Wealth versus Opportunity . . . US right up there with Argentina

from a recent post to Quora <http://www.quora.com/> —

How true is it that “poor people” are “better off” in Canada than in the U.S.?

Jay KimJay Kim119 upvotes by Scott Welch, Jason MacDonald, Brett Williams, (more)

You should look at the Great Gatsby curve that was a study conducted by a Canadian labour economist in Statcan and then brought to the attention of US policy makers by Alan Krueger, a influential economist in the White House Council of Economic Advisors.
main-qimg-09a5c8e025331cc0bbf1837580af8c24?convert_to_webp=true
It linearly correlates the Gini index (a measure of wealth inequality) with intergenerational mobility (likelihood that you will be in the same income level as your parents in the future).

As you can see, Canada is at the bottom left and US is at the top-right. This means that if you’re parents are poor in the US, you are more likely to remain poor in the future. In Canada, you are more likely to be rich in the future. Conversely, if your parents are rich in the US, you are more likely to remain rich but in Canada, the chance of remaining rich is lower.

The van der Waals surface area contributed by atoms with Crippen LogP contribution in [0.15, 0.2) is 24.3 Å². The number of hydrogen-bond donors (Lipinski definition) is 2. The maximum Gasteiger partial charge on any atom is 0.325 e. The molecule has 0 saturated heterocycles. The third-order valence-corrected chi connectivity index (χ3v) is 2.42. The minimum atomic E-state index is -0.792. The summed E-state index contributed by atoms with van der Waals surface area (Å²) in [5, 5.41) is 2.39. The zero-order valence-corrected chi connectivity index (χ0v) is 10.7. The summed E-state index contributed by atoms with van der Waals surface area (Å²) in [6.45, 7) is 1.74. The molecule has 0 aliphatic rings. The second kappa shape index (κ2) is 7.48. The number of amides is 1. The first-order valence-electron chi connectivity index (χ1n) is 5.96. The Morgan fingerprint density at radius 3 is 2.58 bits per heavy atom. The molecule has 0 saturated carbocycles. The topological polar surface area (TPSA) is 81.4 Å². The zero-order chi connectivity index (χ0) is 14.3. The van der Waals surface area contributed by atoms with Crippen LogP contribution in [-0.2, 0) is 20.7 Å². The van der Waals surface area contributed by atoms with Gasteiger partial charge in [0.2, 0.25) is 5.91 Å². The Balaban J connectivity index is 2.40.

This curve has some scary implications for Americans, because it strikes at the core of what it means to be American. For one thing, it is statistically easier to achieve ‘the American Dream’ in Canada than it is in the US. Another thing is that Americans have this respectable notion that you can succeed in life as long as you work hard. However, the curve suggests that this notion is more true in Canada than it is in the US.

Some economists are predicting future increases in income inequality in the US which will mean US will be further top-right in the graph. This means it will become harder to become rich if you’re already poor and it’ll become harder to be poor if you are already rich.

Reason for this relationship could be because Canada, Denmark, Norway, Finland all have larger amounts of ‘non-labour income’ for the poor. Things like cheap-to-free education, free healthcare, more social welfare, etc. Of course this is all at the expense of the super-rich because of the progressive tax system.

Bloomberg has some nice visualization: http://www.bloomberg.com/infogra…

The White House and Congress are fully aware of the issue:
http://www.nber.org/erp/ERP_2012…

This is Krueger’s own analysis:
http://www.whitehouse.gov/sites/…

I believe this is why Obama is pushing for a ‘strong middle class’ because he is fully aware of this problem. Republicans are arguing that higher income inequality is needed for healthy competitive markets (e.g. by cutting taxes for large businesses) but the data suggests that this has serious ramifications for society.Updated Fri Apr 18 2014.

About Bruce

Work for sustainable development of small islands; ex-Peace Corps (Volunteer and staff) in LA & Caribbean; cruised Caribbean on S/Y Meander for three years; like small tropical islands, French canals, Umbria, Tasmania, and NZ. Married 50 years. Former President (1995 to 2016) of Island Resources Foundation.
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